WASHINGTON, July 29 (UPI) -- U.S. aircraft manufacturer Boeing could be hit with a $2.75 million penalty by the Federal Aviation Administration for allegedly using the wrong fasteners on its 777 aircraft.
The FAA, in announcing that a civil penalty letter was sent to Boeing, said the proposed fine for failing to maintain its quality control system in accordance with agency-approved procedures was related to alleged non-conforming fasteners used on the company's commercial 777 aircraft.
"In September 2008, Boeing discovered that it had been installing non-conforming fasteners on its model 777 airplanes," the FAA said. "On October 2008, the FAA sent Boeing a letter of investigation that requested a response within 20 working days.
"The FAA alleges that Boeing repeatedly submitted action plans that set deadlines for the accomplishment of certain corrective actions, but subsequently failed to implement those plans."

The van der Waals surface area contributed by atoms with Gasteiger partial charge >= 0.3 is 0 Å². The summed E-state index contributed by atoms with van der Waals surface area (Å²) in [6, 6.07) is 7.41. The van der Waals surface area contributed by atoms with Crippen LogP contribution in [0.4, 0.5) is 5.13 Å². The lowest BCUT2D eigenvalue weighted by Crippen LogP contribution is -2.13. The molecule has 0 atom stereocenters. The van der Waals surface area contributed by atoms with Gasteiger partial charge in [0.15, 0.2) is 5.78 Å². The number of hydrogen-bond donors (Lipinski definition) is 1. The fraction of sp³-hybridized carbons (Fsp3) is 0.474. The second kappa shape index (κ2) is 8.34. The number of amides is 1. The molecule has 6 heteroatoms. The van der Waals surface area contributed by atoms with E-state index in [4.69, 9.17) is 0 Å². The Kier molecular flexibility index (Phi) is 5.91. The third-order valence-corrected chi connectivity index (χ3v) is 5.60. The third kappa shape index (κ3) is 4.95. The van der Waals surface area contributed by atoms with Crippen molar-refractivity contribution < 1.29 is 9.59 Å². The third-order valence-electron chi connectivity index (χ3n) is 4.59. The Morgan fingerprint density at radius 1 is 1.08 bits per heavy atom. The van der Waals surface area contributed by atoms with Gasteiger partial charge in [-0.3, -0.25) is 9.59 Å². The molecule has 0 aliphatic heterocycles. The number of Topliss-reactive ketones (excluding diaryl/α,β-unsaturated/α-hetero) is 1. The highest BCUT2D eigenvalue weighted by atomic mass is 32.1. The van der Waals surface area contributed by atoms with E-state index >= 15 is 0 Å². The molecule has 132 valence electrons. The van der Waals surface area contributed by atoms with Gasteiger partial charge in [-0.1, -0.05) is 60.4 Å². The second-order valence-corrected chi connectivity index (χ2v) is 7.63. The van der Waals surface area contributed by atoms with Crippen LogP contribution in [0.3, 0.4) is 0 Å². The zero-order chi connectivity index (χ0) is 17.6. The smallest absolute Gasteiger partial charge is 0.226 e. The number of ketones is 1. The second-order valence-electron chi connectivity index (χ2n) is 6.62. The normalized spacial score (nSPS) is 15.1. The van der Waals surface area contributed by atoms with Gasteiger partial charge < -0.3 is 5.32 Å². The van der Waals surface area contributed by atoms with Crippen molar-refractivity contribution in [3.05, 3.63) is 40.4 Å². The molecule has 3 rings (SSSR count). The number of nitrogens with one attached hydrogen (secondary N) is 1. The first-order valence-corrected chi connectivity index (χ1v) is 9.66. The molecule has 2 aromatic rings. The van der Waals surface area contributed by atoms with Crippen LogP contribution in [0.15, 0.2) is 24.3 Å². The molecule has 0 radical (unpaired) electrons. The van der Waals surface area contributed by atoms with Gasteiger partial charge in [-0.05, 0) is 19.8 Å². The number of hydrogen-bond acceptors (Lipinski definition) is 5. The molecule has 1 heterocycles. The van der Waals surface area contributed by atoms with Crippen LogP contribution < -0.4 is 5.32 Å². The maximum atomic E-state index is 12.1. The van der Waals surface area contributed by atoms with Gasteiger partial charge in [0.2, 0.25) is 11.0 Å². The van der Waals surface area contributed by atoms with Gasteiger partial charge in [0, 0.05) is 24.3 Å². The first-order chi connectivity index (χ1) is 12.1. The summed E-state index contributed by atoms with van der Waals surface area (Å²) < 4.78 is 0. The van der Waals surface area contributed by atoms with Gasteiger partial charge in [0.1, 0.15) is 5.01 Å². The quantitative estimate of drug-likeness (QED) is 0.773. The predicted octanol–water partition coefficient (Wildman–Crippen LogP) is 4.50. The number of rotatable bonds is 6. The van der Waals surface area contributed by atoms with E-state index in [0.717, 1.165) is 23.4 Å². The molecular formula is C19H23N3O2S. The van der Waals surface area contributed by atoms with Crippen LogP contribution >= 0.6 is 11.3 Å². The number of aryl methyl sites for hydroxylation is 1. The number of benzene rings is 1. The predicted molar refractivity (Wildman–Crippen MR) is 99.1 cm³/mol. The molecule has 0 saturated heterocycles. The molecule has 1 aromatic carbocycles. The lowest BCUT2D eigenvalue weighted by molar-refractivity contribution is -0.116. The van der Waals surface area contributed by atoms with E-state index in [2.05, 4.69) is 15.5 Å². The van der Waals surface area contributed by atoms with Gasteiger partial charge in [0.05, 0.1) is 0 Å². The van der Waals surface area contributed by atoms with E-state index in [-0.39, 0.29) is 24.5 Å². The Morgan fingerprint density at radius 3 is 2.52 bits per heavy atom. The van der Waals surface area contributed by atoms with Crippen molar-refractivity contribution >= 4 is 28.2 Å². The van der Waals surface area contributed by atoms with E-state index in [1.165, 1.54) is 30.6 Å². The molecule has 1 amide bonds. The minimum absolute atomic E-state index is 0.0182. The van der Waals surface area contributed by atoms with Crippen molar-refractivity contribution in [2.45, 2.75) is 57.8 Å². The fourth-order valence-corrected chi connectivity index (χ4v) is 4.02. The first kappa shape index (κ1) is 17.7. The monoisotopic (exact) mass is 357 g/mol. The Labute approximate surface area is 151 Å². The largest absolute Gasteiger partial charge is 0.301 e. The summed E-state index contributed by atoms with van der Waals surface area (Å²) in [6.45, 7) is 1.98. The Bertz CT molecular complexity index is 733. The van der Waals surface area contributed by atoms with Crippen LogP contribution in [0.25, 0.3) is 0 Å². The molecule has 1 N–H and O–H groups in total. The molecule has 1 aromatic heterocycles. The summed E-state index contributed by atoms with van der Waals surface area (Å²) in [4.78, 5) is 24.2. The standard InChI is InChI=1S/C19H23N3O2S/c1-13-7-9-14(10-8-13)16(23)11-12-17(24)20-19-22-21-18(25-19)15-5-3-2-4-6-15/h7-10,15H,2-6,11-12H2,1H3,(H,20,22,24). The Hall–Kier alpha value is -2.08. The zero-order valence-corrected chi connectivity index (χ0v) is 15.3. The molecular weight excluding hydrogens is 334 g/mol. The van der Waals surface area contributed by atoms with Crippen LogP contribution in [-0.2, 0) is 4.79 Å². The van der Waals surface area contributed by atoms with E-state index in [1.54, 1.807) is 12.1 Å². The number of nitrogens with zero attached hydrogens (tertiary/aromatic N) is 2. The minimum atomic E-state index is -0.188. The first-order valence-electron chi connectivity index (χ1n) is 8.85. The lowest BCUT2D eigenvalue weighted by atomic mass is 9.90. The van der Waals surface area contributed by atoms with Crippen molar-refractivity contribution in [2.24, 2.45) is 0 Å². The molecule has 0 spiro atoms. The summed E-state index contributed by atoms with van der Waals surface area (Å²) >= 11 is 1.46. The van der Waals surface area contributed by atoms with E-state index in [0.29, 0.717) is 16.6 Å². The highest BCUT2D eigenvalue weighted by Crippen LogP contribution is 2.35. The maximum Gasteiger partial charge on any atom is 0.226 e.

A corrective plan was implemented by Boeing in November 2010.
"Safety is our top priority and a robust quality control system is a vital part of maintaining the world's safest air transportation system," said U.S. Transportation Secretary Anthony Foxx. "Airplane manufacturers must take prompt and thorough steps to correct safety and compliance problems once they become aware of them."
Added FAA Administrator Michael Huerta: "Manufacturers must make it a priority to identify and correct quality problems in a timely manner."
Boeing was given 30 days to respond to the FAA's proposed penalty.